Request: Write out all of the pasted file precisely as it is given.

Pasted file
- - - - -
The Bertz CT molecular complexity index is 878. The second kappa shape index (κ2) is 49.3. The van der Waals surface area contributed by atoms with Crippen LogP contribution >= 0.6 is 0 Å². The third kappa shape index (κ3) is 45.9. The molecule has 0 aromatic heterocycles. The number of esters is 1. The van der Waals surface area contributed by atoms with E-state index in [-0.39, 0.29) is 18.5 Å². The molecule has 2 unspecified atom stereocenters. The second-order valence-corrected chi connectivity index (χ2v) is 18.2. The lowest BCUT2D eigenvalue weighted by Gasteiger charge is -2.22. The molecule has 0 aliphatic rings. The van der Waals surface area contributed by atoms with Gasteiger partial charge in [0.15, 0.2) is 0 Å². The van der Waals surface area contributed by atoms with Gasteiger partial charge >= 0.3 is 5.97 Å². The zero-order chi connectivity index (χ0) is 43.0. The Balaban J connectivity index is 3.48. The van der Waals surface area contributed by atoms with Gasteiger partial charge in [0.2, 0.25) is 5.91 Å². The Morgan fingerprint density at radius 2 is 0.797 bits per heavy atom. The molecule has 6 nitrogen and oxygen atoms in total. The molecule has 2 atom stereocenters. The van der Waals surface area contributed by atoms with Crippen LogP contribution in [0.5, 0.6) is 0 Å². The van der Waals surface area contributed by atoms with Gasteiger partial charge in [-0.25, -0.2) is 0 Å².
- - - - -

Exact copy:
The Bertz CT molecular complexity index is 878. The second kappa shape index (κ2) is 49.3. The van der Waals surface area contributed by atoms with Crippen LogP contribution >= 0.6 is 0 Å². The third kappa shape index (κ3) is 45.9. The molecule has 0 aromatic heterocycles. The number of esters is 1. The van der Waals surface area contributed by atoms with E-state index in [-0.39, 0.29) is 18.5 Å². The molecule has 2 unspecified atom stereocenters. The second-order valence-corrected chi connectivity index (χ2v) is 18.2. The lowest BCUT2D eigenvalue weighted by Gasteiger charge is -2.22. The molecule has 0 aliphatic rings. The van der Waals surface area contributed by atoms with Gasteiger partial charge in [0.15, 0.2) is 0 Å². The van der Waals surface area contributed by atoms with Gasteiger partial charge >= 0.3 is 5.97 Å². The zero-order chi connectivity index (χ0) is 43.0. The Balaban J connectivity index is 3.48. The van der Waals surface area contributed by atoms with Gasteiger partial charge in [0.2, 0.25) is 5.91 Å². The Morgan fingerprint density at radius 2 is 0.797 bits per heavy atom. The molecule has 6 nitrogen and oxygen atoms in total. The molecule has 2 atom stereocenters. The van der Waals surface area contributed by atoms with Crippen LogP contribution in [0.5, 0.6) is 0 Å². The van der Waals surface area contributed by atoms with Gasteiger partial charge in [-0.25, -0.2) is 0 Å².